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A study of 252, 460 patients taking lipid-lowering medications (ie, atorvastatin, pravastatin, and simvastatin) for cholesterol showed a moderately low risk of developing rhabdomyolysisa disorder that results in the breakdown of muscle. Reporting in the Journal of the American Medical Association (December 1, 2004), the researchers discovered, however, that older patients with diabetes mellitus taking combined statin-fibrate therapy seemed at greater risk for rhabdomyolysis. Furthermore, the patients who were taking cerivastatin combined with fibrates had an even higher riskabout 1 in 10 treated patients a year.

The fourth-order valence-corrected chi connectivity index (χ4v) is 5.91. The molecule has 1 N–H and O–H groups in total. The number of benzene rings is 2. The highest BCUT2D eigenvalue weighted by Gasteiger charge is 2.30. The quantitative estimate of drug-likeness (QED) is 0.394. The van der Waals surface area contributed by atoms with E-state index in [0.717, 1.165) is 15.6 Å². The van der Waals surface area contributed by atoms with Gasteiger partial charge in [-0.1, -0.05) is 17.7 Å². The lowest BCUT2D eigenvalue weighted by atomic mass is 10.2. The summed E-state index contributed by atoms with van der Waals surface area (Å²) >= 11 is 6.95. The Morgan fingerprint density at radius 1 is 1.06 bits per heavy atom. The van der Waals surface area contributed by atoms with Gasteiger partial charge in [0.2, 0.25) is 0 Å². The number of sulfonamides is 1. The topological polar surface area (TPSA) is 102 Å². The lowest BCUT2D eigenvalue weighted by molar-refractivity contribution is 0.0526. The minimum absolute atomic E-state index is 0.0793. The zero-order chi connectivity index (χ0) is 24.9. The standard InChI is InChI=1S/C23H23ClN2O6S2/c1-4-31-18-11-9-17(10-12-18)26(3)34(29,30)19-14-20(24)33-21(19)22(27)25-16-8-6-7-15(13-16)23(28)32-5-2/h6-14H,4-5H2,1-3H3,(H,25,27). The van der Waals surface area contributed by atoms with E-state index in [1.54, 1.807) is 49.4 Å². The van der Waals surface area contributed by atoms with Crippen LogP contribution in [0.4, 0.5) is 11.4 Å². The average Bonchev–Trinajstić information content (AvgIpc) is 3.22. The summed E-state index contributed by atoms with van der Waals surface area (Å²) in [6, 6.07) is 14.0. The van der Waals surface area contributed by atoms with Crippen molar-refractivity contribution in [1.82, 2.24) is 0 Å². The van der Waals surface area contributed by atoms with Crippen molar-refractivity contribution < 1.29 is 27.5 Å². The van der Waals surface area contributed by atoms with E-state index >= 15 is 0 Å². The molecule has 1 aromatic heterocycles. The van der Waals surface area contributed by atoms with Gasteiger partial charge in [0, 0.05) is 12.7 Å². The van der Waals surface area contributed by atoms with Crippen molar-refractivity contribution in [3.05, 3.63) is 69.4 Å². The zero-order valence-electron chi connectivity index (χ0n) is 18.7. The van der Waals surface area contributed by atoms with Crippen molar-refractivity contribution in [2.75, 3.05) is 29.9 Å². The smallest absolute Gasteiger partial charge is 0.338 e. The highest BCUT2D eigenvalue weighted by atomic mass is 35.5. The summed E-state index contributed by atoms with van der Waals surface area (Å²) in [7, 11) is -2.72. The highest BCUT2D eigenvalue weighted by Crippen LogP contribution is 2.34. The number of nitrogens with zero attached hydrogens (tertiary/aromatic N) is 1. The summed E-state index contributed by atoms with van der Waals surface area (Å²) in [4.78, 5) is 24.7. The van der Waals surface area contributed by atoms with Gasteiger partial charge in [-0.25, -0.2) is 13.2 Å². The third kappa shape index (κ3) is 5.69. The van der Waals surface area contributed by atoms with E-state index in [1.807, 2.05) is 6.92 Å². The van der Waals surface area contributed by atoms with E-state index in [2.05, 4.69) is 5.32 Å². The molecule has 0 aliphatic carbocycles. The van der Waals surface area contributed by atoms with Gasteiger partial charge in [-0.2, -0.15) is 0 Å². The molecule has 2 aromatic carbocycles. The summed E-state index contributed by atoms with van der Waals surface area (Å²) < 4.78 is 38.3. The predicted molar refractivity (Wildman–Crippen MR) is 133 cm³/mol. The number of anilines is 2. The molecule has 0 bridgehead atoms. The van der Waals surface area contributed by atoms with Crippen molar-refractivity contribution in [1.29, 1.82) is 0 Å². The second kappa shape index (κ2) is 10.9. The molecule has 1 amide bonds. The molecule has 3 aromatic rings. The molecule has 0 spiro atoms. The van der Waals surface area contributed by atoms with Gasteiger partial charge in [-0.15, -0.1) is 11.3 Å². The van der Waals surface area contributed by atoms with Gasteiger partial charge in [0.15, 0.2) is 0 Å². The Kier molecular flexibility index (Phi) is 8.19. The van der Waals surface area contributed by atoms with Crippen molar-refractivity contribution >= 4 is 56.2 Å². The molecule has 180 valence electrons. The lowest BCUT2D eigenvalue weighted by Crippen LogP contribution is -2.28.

Of all the patients being treated with cholesterol-lowering drugs, only 24 cases of hospitalized rhabdomyolysis happened during treatment. All of the patients with rhabdomyolysis were taking daily dosages of statins within the dose range suggested in product labeling. "Compared with statin monotherapy, fibrate use was associated with a 5.5-fold increase in risk, and the combined use of a statin and fibrate increased risk by an additional 2-fold versus fibrate alone,"said the study authors. "The risk of rhabdomyolysis with cerivastatin monotherapy was 10-fold greater than with other statins and, in combination with a fibrate, was increased more than 1400-fold."